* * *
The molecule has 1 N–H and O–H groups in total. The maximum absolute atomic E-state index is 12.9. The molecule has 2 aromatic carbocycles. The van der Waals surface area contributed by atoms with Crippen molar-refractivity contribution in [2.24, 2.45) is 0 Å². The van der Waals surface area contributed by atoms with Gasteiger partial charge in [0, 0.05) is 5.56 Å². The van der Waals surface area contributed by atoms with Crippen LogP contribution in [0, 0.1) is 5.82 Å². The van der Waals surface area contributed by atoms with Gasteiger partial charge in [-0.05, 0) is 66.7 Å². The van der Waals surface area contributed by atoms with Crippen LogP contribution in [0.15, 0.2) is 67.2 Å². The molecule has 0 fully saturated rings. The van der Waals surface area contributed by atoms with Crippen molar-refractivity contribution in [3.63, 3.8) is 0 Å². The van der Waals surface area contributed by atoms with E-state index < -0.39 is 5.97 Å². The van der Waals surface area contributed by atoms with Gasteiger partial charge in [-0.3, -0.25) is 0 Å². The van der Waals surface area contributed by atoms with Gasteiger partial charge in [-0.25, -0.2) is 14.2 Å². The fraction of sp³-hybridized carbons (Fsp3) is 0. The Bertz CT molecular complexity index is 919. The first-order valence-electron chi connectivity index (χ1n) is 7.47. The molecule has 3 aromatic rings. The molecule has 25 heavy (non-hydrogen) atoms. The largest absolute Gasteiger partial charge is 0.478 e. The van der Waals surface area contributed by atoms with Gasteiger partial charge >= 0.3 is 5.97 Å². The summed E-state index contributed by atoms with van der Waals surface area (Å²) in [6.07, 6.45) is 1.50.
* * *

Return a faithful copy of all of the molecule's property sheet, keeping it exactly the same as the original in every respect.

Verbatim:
The molecule has 1 N–H and O–H groups in total. The maximum absolute atomic E-state index is 12.9. The molecule has 2 aromatic carbocycles. The van der Waals surface area contributed by atoms with Crippen molar-refractivity contribution in [2.24, 2.45) is 0 Å². The van der Waals surface area contributed by atoms with Gasteiger partial charge in [0, 0.05) is 5.56 Å². The van der Waals surface area contributed by atoms with Crippen LogP contribution in [0, 0.1) is 5.82 Å². The van der Waals surface area contributed by atoms with Gasteiger partial charge in [-0.05, 0) is 66.7 Å². The van der Waals surface area contributed by atoms with Crippen LogP contribution in [0.15, 0.2) is 67.2 Å². The molecule has 0 fully saturated rings. The van der Waals surface area contributed by atoms with Crippen molar-refractivity contribution in [3.63, 3.8) is 0 Å². The van der Waals surface area contributed by atoms with E-state index < -0.39 is 5.97 Å². The van der Waals surface area contributed by atoms with Gasteiger partial charge in [-0.3, -0.25) is 0 Å². The van der Waals surface area contributed by atoms with Gasteiger partial charge in [-0.25, -0.2) is 14.2 Å². The fraction of sp³-hybridized carbons (Fsp3) is 0. The Bertz CT molecular complexity index is 919. The first-order valence-electron chi connectivity index (χ1n) is 7.47. The molecule has 3 aromatic rings. The molecule has 25 heavy (non-hydrogen) atoms. The largest absolute Gasteiger partial charge is 0.478 e. The van der Waals surface area contributed by atoms with Gasteiger partial charge >= 0.3 is 5.97 Å². The summed E-state index contributed by atoms with van der Waals surface area (Å²) in [6.07, 6.45) is 1.50.